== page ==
The real issue of internet freedom dates back to the late 1800's
when SCOTUS decided that
a corporation had constitutional rights.
In essence, they determined that a corporation was a person in the US Constitution . The case was Santa Clara vs Southern Pacific Railroad . This is rather interesting because the concept of a corporation is not written in our U.S. Constitution which has its Supremacy Clause.
A SCOTUS (U.S. Supreme) court case back in 1946 from Alabama (Marsh v, Alabama) states...
The Court concluded that "the more an owner, for his advantage, opens up his property for use by the public in general, the more do his rights become circumscribed by the statutory and constitutional rights of those who use it."
A public place is generally an indoor or outdoor area, whether privately or publicly owned, to which the public have access by right or by invitation, expressed or implied, whether by payment of money or not, but not a place when used exclusively by one or more individuals for a private gathering or other personal purpose.
One would think that any corporation like Facebook, Google, Twitter, Vimeo and many others who must have the presence of the public to make money from or to advertise to seem to be very much like a shopping center. Such corporations should not stifle free speech in any way. I just wish that some law firm would take this issue up with SCOTUS.
|Rights of Shopping Center Owners To Regulate Free Speech and Public Discourse||October, 2011|
|Craig L. Finger 215-299-2717||https://www.foxrothschild.com|
Rights of Shopping Center Owners To Regulate Free Speech and Public Discourse
October 2011 - Newsletters In the Zone Author: Craig L. Finger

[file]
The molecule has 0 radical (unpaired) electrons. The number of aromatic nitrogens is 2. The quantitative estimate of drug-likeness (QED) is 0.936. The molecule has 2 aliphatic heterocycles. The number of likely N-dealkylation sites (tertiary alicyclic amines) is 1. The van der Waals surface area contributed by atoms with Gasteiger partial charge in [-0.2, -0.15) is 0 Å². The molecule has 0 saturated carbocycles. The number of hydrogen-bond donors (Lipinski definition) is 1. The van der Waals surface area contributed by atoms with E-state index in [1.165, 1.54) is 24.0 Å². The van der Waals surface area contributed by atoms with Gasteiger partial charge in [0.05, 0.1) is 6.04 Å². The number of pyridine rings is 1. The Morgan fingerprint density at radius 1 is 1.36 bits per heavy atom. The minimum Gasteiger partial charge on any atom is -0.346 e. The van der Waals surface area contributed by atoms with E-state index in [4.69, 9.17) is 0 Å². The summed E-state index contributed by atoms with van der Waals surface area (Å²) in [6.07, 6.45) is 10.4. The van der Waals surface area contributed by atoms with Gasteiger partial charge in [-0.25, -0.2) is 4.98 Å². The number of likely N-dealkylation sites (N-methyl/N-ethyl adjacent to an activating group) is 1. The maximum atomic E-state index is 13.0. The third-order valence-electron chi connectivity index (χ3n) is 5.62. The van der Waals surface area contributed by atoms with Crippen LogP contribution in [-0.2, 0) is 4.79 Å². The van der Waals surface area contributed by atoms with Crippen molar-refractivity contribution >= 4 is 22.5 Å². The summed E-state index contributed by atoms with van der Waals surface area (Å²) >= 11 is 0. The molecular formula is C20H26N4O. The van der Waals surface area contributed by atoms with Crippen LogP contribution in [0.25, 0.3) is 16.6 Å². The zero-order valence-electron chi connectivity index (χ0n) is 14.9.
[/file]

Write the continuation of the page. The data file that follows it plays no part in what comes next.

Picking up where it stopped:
States generally protect the rights of private property owners to enact regulations governing political protests, demonstrations and similar activities on their properties. One notable exception is in the State of California, which has generally granted broad constitutional protections to individuals and groups to enter on shopping centers for such activities since the decision of the U.S. Supreme Court in Robins v. Pruneyard in 1980. In the Pruneyard case, local high school students set up a table in the courtyard of the Pruneyard Shopping Center in Campbell, California, seeking to solicit support for their opposition to a U.N. resolution. A security guard at the shopping center advised the students that their activities violated the shopping center's policy against publicly expressive activity and asked the students to leave. The students brought an action in the California Superior Court seeking an injunction prohibiting the owner from denying them access to the shopping center. The California Superior Court held the students did not have either a federal or state constitutional right to exercise their asserted rights on the shopping center property. The California Court of Appeals affirmed the Superior Court's decision, but the California Supreme Court reversed the decision of the California Court of Appeals finding that the provisions of the California constitution permitted the students to exercise their activities as the shopping center. On appeal, the U.S. Supreme Court affirmed the decision of the California Supreme Court and held that the exercise of the rights of free expression did not constitute a taking under the Fifth Amendment and did not constitute a denial of the owner's property without due process of law under the Fourteenth Amendment.